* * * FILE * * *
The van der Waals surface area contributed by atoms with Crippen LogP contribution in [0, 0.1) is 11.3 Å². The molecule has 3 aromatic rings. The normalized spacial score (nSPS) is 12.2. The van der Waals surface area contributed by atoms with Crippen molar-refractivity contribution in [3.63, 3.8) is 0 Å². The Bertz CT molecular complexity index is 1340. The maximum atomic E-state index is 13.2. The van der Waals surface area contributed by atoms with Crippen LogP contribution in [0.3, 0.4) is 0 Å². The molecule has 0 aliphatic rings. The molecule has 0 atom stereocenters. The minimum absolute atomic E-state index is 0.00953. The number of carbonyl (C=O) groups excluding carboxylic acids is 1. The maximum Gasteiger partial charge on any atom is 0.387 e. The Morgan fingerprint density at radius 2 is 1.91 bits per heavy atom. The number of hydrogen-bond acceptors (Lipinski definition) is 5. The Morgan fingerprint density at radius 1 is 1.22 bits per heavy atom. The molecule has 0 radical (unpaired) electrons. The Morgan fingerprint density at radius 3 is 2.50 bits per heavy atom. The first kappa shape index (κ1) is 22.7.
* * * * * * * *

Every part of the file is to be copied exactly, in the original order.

The van der Waals surface area contributed by atoms with Crippen LogP contribution in [0, 0.1) is 11.3 Å². The molecule has 3 aromatic rings. The normalized spacial score (nSPS) is 12.2. The van der Waals surface area contributed by atoms with Crippen molar-refractivity contribution in [3.63, 3.8) is 0 Å². The Bertz CT molecular complexity index is 1340. The maximum atomic E-state index is 13.2. The van der Waals surface area contributed by atoms with Crippen LogP contribution in [0.3, 0.4) is 0 Å². The molecule has 0 aliphatic rings. The molecule has 0 atom stereocenters. The minimum absolute atomic E-state index is 0.00953. The number of carbonyl (C=O) groups excluding carboxylic acids is 1. The maximum Gasteiger partial charge on any atom is 0.387 e. The Morgan fingerprint density at radius 2 is 1.91 bits per heavy atom. The number of hydrogen-bond acceptors (Lipinski definition) is 5. The Morgan fingerprint density at radius 1 is 1.22 bits per heavy atom. The molecule has 0 radical (unpaired) electrons. The Morgan fingerprint density at radius 3 is 2.50 bits per heavy atom. The first kappa shape index (κ1) is 22.7.